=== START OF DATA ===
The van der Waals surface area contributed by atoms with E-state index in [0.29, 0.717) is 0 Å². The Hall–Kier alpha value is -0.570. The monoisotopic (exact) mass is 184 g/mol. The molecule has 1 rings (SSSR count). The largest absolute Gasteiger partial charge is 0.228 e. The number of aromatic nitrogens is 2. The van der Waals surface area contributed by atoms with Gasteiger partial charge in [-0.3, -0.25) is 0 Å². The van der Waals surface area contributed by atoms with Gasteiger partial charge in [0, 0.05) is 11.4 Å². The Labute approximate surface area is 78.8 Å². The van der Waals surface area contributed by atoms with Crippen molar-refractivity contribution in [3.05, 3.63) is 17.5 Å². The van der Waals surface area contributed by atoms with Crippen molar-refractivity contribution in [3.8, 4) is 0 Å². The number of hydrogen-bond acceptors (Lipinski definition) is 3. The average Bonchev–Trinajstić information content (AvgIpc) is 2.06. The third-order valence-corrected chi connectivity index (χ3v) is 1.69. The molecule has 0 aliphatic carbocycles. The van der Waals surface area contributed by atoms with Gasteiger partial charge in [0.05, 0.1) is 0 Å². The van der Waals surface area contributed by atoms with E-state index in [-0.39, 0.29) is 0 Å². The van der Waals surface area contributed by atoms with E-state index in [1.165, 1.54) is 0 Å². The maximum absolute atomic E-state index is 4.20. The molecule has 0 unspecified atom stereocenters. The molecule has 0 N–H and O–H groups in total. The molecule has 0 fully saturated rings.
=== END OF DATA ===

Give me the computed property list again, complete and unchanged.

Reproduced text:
The van der Waals surface area contributed by atoms with E-state index in [0.29, 0.717) is 0 Å². The Hall–Kier alpha value is -0.570. The monoisotopic (exact) mass is 184 g/mol. The molecule has 1 rings (SSSR count). The largest absolute Gasteiger partial charge is 0.228 e. The number of aromatic nitrogens is 2. The van der Waals surface area contributed by atoms with Gasteiger partial charge in [-0.3, -0.25) is 0 Å². The van der Waals surface area contributed by atoms with Gasteiger partial charge in [0, 0.05) is 11.4 Å². The Labute approximate surface area is 78.8 Å². The van der Waals surface area contributed by atoms with Crippen molar-refractivity contribution in [3.05, 3.63) is 17.5 Å². The van der Waals surface area contributed by atoms with Crippen molar-refractivity contribution in [3.8, 4) is 0 Å². The number of hydrogen-bond acceptors (Lipinski definition) is 3. The average Bonchev–Trinajstić information content (AvgIpc) is 2.06. The third-order valence-corrected chi connectivity index (χ3v) is 1.69. The molecule has 0 aliphatic carbocycles. The van der Waals surface area contributed by atoms with Gasteiger partial charge in [0.05, 0.1) is 0 Å². The van der Waals surface area contributed by atoms with E-state index in [-0.39, 0.29) is 0 Å². The van der Waals surface area contributed by atoms with E-state index in [1.165, 1.54) is 0 Å². The maximum absolute atomic E-state index is 4.20. The molecule has 0 unspecified atom stereocenters. The molecule has 0 N–H and O–H groups in total. The molecule has 0 fully saturated rings.